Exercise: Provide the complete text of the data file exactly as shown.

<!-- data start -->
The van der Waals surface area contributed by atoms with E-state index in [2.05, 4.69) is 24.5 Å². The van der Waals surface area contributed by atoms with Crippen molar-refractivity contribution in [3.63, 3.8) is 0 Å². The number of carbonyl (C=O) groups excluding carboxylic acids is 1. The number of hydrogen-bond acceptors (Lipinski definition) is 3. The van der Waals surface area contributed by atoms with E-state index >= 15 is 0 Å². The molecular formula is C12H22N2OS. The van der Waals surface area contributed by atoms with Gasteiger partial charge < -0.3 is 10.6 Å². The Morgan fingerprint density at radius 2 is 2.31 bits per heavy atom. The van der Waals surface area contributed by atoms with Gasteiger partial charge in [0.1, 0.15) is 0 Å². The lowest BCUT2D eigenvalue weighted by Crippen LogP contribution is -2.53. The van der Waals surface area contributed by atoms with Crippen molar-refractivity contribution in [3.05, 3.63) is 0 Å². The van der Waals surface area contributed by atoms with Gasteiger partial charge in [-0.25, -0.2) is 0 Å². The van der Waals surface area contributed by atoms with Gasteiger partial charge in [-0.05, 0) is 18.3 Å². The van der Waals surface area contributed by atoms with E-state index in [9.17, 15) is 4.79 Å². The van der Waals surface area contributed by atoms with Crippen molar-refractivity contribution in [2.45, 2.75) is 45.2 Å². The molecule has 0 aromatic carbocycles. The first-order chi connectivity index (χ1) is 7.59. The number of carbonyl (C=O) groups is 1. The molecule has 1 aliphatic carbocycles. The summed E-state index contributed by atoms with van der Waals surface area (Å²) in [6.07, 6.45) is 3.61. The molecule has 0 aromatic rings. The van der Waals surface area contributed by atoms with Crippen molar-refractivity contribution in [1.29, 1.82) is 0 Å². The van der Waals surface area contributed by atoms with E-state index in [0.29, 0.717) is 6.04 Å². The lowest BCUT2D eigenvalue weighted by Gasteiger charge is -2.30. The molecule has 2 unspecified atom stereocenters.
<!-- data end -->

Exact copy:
The van der Waals surface area contributed by atoms with E-state index in [2.05, 4.69) is 24.5 Å². The van der Waals surface area contributed by atoms with Crippen molar-refractivity contribution in [3.63, 3.8) is 0 Å². The number of carbonyl (C=O) groups excluding carboxylic acids is 1. The number of hydrogen-bond acceptors (Lipinski definition) is 3. The van der Waals surface area contributed by atoms with E-state index >= 15 is 0 Å². The molecular formula is C12H22N2OS. The van der Waals surface area contributed by atoms with Gasteiger partial charge < -0.3 is 10.6 Å². The Morgan fingerprint density at radius 2 is 2.31 bits per heavy atom. The van der Waals surface area contributed by atoms with Gasteiger partial charge in [0.1, 0.15) is 0 Å². The lowest BCUT2D eigenvalue weighted by Crippen LogP contribution is -2.53. The van der Waals surface area contributed by atoms with Crippen molar-refractivity contribution in [3.05, 3.63) is 0 Å². The van der Waals surface area contributed by atoms with Gasteiger partial charge in [-0.25, -0.2) is 0 Å². The van der Waals surface area contributed by atoms with Gasteiger partial charge in [-0.05, 0) is 18.3 Å². The van der Waals surface area contributed by atoms with E-state index in [9.17, 15) is 4.79 Å². The van der Waals surface area contributed by atoms with Crippen molar-refractivity contribution in [2.45, 2.75) is 45.2 Å². The molecule has 0 aromatic carbocycles. The first-order chi connectivity index (χ1) is 7.59. The number of carbonyl (C=O) groups is 1. The molecule has 1 aliphatic carbocycles. The summed E-state index contributed by atoms with van der Waals surface area (Å²) in [6.07, 6.45) is 3.61. The molecule has 0 aromatic rings. The van der Waals surface area contributed by atoms with Crippen molar-refractivity contribution in [1.29, 1.82) is 0 Å². The van der Waals surface area contributed by atoms with E-state index in [0.29, 0.717) is 6.04 Å². The lowest BCUT2D eigenvalue weighted by Gasteiger charge is -2.30. The molecule has 2 unspecified atom stereocenters.